MIAMI -- A Florida mother condemned to die for the beating death of her young son, known as "Baby Lollipops," deserves a new trial because of inflammatory and improper statements made by prosecutors during closing arguments, the state Supreme Court ruled Thursday.
The justices tossed out the 2011 murder conviction and death sentence for Ana Maria Cardona, 54, marking the second time the court has reversed her case. Cardona's original 1992 conviction and death sentence was overturned because prosecutors failed to disclose key evidence to the defense.
This time, the court found that Miami-Dade prosecutors crossed the line in closing arguments during the second trial, repeatedly attempting to stir up juror emotions and sympathy for the 3-year-old victim, Lazaro Figueroa. Testimony showed the boy had been severely beaten and suffered from chronic neglect, weighing only 18 pounds when his body was found in 1990, dumped beneath a hedge in the yard of a Miami Beach home.
Police dubbed the boy "Baby Lollipops" because he was wearing a T-shirt with a lollipop image when he was found.
The Supreme Court, in a 28-page decision, said the trial judge erred in allowing prosecutors to repeatedly use the phrase "justice for Lazaro" in closing arguments to the jury. Prosecutors were also wrong, the justices added, in describing the defense case as "diversionary" and calling Cardona herself a "drama expert" who belonged on a Spanish-language telenovela program.
Cardona's lawyers objected 58 times but Miami-Dade Circuit Judge Reemberto Diaz overruled nearly all of them.
"As we have stated for decades, we expect and require prosecutors, as representatives of the state, to refrain from engaging in inflammatory and abusive arguments, to maintain their objectivity, and to behave in a professional manner," the justices wrote in a 6-1 opinion. "All of these arguments used by the prosecutor in this case were clearly improper."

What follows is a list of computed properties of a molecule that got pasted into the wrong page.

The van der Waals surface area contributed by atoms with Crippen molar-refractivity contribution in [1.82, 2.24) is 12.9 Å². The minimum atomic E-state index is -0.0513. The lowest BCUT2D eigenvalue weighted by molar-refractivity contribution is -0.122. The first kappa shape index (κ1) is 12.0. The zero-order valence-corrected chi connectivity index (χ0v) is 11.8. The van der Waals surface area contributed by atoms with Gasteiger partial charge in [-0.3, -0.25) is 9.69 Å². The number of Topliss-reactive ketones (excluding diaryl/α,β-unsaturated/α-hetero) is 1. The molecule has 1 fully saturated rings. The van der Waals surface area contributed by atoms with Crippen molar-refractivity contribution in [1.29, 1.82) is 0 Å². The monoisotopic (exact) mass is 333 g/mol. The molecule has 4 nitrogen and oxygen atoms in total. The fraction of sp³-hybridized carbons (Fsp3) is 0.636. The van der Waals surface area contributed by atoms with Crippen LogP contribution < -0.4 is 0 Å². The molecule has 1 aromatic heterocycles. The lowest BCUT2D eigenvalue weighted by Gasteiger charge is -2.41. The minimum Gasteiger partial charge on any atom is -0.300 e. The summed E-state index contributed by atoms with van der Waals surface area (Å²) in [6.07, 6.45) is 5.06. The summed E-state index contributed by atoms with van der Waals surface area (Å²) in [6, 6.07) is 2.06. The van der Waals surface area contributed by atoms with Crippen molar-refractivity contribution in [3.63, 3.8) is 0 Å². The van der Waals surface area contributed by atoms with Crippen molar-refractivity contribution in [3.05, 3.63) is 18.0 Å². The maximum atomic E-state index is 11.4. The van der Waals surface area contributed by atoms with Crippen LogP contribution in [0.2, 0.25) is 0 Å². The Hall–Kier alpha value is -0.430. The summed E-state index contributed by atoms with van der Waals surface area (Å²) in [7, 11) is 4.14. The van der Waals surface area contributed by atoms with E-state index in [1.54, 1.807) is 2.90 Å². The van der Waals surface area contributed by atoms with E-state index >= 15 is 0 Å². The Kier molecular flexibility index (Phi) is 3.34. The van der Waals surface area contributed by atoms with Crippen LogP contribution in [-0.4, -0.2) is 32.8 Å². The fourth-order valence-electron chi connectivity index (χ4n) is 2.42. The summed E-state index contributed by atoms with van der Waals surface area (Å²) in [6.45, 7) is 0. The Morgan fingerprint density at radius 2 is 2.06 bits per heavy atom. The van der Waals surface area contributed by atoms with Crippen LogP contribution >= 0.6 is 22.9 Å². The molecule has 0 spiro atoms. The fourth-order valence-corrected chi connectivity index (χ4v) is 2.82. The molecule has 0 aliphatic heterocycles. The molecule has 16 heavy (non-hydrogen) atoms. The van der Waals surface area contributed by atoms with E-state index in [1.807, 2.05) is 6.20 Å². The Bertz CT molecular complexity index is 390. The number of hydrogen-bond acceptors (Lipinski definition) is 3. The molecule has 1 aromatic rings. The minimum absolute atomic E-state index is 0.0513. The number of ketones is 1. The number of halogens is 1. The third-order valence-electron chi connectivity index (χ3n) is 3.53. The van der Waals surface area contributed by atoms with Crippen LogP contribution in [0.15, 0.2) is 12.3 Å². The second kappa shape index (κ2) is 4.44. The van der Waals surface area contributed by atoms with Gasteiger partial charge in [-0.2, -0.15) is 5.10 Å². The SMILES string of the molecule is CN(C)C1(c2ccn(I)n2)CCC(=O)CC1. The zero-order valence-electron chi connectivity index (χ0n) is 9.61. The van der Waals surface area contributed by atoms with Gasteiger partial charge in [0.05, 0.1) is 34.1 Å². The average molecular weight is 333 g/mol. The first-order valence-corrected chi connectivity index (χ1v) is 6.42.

Justice Ricky Polston dissented but did not issue an opinion.
Miami-Dade State Attorney Katherine Fernandez Rundle said prosecutors will try Cardona on murder and other charges a third time in a case that his riveted South Florida for decades.
"The cruelty involved in young Lazaro Figueroa's murder deserves our fundamental commitment," Rundle said in a statement.
According to testimony at both previous trials, Lazaro's badly beaten and scarred body was found by utility workers in Miami Beach on Nov. 2, 1990. Police did not immediately know the boy's identity and decided to call him "Baby Lollipops" as they distributed fliers door-to-door and held frequent news conferences.
Eventually, the investigation led Miami Beach detectives to Cardona, who had moved with her other two children and her companion to a motel in Osceola County. She initially claimed, police said, that the boy had fallen and hit his head on a tile floor while jumping on a bed. She also claimed her companion, Olivia Gonzalez, had left the boy in front of the Miami Beach home.
Two juries rejected the defense case, finding Cardona guilty of killing her son and of regularly abusing the child. The jury in the second trial recommended the death penalty by a minimal 7-5 vote, which the judge then imposed.
Under a recent U.S. Supreme Court decision, Florida judges will no longer have final say in imposing capital punishment. A bill currently proposed in the state Legislature would switch that authority solely to juries and would require a minimum 10-2 vote to impose death.